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Over the past three years, the Wythe Hotel has grown its reputation through word of mouth and by providing a safe haven for international creatives in Brooklyn.
The 70-room hotel opened in early 2012, when it launched as a partnership between Australian hotelier Peter Lawrence, experienced New York restauranteur Andrew Tarlow and property developer Jed Walentas. Since then, the hotel has become a touchstone among business travelers and European tourists looking to explore the high-profile Brooklyn neighborhood of Williamsburg.
“When we built it, we knew there was demand for a Brooklyn-flavored hotel,” said Lawrence, general manager of the Wythe Hotel. “We completely underestimated how much demand there really was.”
Today, the hotel runs consistently above 90 percent occupancy and room rates are high. The Ides, its rooftop bar with a Manhattan skyline view, and hotel restaurant Reynard are popular with both locals and tourists alike.
“At first we were an international destination, which was lovely, but now there are all these other layers of people travelling more locally to this spot,” said Lawrence. “We have an entirely international [hotel] clientele; that’s slowed a little bit, of course, as the dollar has strengthened against the Euro.”
The hotel does barely any marketing, besides sparse posts on Instagram and local promotions offering cheap rates to neighborhood dwellers looking to spend a night away from home.
While the hotel has a staff member in charge of social media, Lawrence doesn’t think its necessary for a hotel with the Wythe’s value proposition to be extremely visible online. He says big brands adore social media because it is so measurable, but a small hotel doesn’t need to devote resources to online marketing if it’s taking care of customers properly.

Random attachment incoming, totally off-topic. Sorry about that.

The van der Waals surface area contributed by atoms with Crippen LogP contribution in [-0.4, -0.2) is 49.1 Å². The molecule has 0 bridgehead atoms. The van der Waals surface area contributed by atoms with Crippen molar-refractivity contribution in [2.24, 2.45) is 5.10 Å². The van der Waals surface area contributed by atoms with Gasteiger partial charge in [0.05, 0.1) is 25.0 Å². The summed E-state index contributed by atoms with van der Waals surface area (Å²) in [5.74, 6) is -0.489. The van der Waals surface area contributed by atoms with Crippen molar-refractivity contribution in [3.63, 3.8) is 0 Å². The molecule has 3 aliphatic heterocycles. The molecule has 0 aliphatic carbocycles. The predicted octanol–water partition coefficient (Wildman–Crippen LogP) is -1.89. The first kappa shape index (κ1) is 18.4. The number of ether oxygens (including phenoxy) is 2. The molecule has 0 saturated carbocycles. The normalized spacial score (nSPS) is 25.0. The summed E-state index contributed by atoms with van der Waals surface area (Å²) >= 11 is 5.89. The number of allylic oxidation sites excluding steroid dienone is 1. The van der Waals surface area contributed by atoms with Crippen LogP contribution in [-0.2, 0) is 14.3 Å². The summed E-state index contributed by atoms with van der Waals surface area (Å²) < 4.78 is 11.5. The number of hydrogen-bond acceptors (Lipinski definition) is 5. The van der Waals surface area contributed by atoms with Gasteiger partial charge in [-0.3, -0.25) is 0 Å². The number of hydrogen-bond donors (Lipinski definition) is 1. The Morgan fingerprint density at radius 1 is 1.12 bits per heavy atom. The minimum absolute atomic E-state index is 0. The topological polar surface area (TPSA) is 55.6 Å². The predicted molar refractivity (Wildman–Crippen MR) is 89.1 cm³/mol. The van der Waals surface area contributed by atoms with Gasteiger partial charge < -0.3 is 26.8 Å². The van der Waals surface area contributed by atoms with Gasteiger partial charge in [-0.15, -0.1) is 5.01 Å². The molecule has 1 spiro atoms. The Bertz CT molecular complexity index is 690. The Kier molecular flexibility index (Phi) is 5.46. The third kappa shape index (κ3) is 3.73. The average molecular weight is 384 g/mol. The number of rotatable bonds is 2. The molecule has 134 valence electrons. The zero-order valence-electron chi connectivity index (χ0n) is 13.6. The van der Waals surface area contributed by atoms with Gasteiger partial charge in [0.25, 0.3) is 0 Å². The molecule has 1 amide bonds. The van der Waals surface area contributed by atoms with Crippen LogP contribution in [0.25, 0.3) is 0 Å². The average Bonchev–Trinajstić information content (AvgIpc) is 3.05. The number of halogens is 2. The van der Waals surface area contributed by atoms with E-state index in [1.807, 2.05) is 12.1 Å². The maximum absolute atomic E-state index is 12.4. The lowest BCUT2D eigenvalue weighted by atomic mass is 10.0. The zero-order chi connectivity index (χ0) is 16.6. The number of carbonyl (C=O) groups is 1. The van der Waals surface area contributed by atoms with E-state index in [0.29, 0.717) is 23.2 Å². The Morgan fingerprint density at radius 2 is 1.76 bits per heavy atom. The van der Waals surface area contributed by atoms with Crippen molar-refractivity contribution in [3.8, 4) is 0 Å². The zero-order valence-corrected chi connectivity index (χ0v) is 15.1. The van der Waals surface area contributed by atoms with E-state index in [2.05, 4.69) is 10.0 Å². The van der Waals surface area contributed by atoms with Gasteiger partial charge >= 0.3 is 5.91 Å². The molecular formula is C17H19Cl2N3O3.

“For the most part, we’re a business hotel,” said Lawrence. “It just happens that most of the business people that stay with us are in creative fields one way or another.”
On the technology front, the hotel has focused on providing strong security to attract high-profile guests.
“The operational technology that’s available for the money is an amazing help to running a small business like this,” said Lawrence. “Ten years ago, you had to invest $100,000 dollars. These days, you can do all of that for pennies and have complete control over it, not be sharing any revenue with any of those other big [hospitality technology providers].”
Lawrence has retained most of his original staff from the hotel’s opening. Returning visitors are crucial to the property’s business, especially since its select-service model doesn’t offer the same luxury amenities of many New York hotels.
“Whether guests are coming from Europe or they’re coming from other parts of America, they enjoy that there are genuine humans here,” said Lawrence.
He thinks properties like The Dean Hotel in Providence, R.I., are an example of the future of small-scale hospitality and a movement away from the impersonal feel of major hotel brands.
“People are now thinking about putting 27, 50 rooms or 150 rooms in a place like Rhode Island, or San Jose, or Hudson, N.Y.,” said Lawrence. “Before [hoteliers] felt they had to hit all the generic points so you don’t upset anybody and make the most of your small market. That’s not the way to succeed now; just do something awesome.”